Thus Obama eschews enforcement of the immigration laws not because they are comparatively trivial or adequately covered by state police — indeed, his most notable enforcement efforts are directed not at illegal aliens but at states who dare attempt to see to the law’s faithful execution. Obama’s discretionary non-enforcement is not a good-faith husbanding of federal resources but a cynical enterprise in rewarding lawbreakers and cultivating them as a dependable political constituency. His Justice Department practices racial discrimination in the enforcement of the civil-rights laws, a grievous betrayal of the Constitution, in order to appease and empower his political base.
The faithful execution of laws is never partisan; under Obama, the execution of laws is intensely partisan. He purports to make “recess appointments” when Congress is not in recess. He skirts Congress’s constitutional war powers by pretending that attacking another country (Libya) is not making war. If his core supporters are damaged by the suffocating laws he champions — most prominently, Obamacare — he claims the power to “waive” their provisions selectively. Meanwhile, huge bureaucracies are encouraged, expressly or by nod-and-wink, to harass the president’s opponents and push forward his redistributionist, production-strangling, Islamist-empowering agenda. The executive order — formerly an intra-branch efficiency device designed to organize the exercise of the president’s constitutional powers and the enforcement of Congress’s laws — has effectively become legislation, the president substituting his edicts for our laws.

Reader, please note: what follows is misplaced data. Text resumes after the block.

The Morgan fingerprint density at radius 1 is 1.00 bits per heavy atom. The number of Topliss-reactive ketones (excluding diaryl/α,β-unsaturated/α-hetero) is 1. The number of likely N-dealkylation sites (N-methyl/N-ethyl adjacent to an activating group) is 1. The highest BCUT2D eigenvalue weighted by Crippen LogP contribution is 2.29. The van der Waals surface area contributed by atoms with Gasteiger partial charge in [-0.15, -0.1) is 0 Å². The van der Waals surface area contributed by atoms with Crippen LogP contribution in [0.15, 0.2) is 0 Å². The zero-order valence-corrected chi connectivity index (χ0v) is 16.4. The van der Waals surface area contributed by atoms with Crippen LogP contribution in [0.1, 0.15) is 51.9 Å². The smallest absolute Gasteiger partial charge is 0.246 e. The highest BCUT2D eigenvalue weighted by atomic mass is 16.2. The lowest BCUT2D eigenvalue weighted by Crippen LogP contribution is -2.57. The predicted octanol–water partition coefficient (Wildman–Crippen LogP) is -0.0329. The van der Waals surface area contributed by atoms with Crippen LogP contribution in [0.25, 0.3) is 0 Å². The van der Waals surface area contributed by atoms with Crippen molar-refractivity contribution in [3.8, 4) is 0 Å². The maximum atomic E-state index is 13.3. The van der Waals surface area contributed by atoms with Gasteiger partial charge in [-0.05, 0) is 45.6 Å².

In a vibrant, pluralistic society, law, as an expression of the sovereign will, is unavoidably a product of compromise. In the contentious process, the competing sides bend; they settle on something that neither, given their druthers, would support; and they honorably agree to abide by the result. Under Obama, however, massive laws are enacted — such that no one can conceivably know what the law is. Then the president enforces the parts he approves of, contemptuously disregards the parts that enticed naysayers into compromising, and presumes to amend or repeal inconvenient provisions at his whim.
That is not the rule of law. It is how a dictatorship works.
— Andrew C. McCarthy is a senior fellow at the National Review Institute. He is the author, most recently, of Spring Fever: The Illusion of Islamic Democracy.